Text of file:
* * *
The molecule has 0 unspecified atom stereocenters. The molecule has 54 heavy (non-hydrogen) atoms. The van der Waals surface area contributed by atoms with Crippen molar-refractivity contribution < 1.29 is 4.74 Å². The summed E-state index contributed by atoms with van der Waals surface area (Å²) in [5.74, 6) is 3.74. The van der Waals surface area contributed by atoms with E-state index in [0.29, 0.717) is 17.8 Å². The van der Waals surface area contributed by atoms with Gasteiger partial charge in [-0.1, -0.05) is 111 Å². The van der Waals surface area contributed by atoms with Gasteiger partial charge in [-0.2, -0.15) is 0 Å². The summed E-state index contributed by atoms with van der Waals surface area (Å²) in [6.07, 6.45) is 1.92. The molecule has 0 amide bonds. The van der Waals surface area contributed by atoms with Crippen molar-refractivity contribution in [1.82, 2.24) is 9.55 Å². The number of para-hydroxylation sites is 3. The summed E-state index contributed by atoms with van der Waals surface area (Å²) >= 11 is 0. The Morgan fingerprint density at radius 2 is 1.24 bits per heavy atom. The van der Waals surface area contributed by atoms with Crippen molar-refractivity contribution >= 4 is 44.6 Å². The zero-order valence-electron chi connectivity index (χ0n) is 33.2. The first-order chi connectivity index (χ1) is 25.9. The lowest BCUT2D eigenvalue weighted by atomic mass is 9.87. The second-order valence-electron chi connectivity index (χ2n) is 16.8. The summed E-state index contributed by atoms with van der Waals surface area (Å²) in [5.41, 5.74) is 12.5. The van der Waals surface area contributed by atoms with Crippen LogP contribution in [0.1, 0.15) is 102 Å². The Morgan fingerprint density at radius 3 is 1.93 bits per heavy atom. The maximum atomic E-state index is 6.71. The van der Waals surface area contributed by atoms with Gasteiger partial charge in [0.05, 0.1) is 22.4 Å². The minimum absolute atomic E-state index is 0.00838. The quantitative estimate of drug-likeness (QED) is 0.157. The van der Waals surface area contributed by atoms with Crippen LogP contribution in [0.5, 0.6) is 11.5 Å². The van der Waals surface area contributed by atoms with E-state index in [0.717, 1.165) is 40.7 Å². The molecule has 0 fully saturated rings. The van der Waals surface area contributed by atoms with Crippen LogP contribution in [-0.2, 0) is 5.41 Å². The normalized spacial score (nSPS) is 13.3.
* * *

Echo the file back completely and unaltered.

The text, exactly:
The molecule has 0 unspecified atom stereocenters. The molecule has 54 heavy (non-hydrogen) atoms. The van der Waals surface area contributed by atoms with Crippen molar-refractivity contribution < 1.29 is 4.74 Å². The summed E-state index contributed by atoms with van der Waals surface area (Å²) in [5.74, 6) is 3.74. The van der Waals surface area contributed by atoms with E-state index in [0.29, 0.717) is 17.8 Å². The van der Waals surface area contributed by atoms with Gasteiger partial charge in [-0.1, -0.05) is 111 Å². The van der Waals surface area contributed by atoms with Gasteiger partial charge in [-0.2, -0.15) is 0 Å². The summed E-state index contributed by atoms with van der Waals surface area (Å²) in [6.07, 6.45) is 1.92. The molecule has 0 amide bonds. The van der Waals surface area contributed by atoms with Crippen molar-refractivity contribution in [1.82, 2.24) is 9.55 Å². The number of para-hydroxylation sites is 3. The summed E-state index contributed by atoms with van der Waals surface area (Å²) >= 11 is 0. The Morgan fingerprint density at radius 2 is 1.24 bits per heavy atom. The van der Waals surface area contributed by atoms with Crippen molar-refractivity contribution >= 4 is 44.6 Å². The zero-order valence-electron chi connectivity index (χ0n) is 33.2. The first-order chi connectivity index (χ1) is 25.9. The lowest BCUT2D eigenvalue weighted by atomic mass is 9.87. The second-order valence-electron chi connectivity index (χ2n) is 16.8. The summed E-state index contributed by atoms with van der Waals surface area (Å²) in [5.41, 5.74) is 12.5. The van der Waals surface area contributed by atoms with Crippen LogP contribution in [0.1, 0.15) is 102 Å². The Morgan fingerprint density at radius 3 is 1.93 bits per heavy atom. The maximum atomic E-state index is 6.71. The van der Waals surface area contributed by atoms with Gasteiger partial charge in [0.05, 0.1) is 22.4 Å². The minimum absolute atomic E-state index is 0.00838. The quantitative estimate of drug-likeness (QED) is 0.157. The van der Waals surface area contributed by atoms with Crippen LogP contribution in [0.5, 0.6) is 11.5 Å². The van der Waals surface area contributed by atoms with E-state index in [0.717, 1.165) is 40.7 Å². The molecule has 0 fully saturated rings. The van der Waals surface area contributed by atoms with Crippen LogP contribution in [-0.2, 0) is 5.41 Å². The normalized spacial score (nSPS) is 13.3.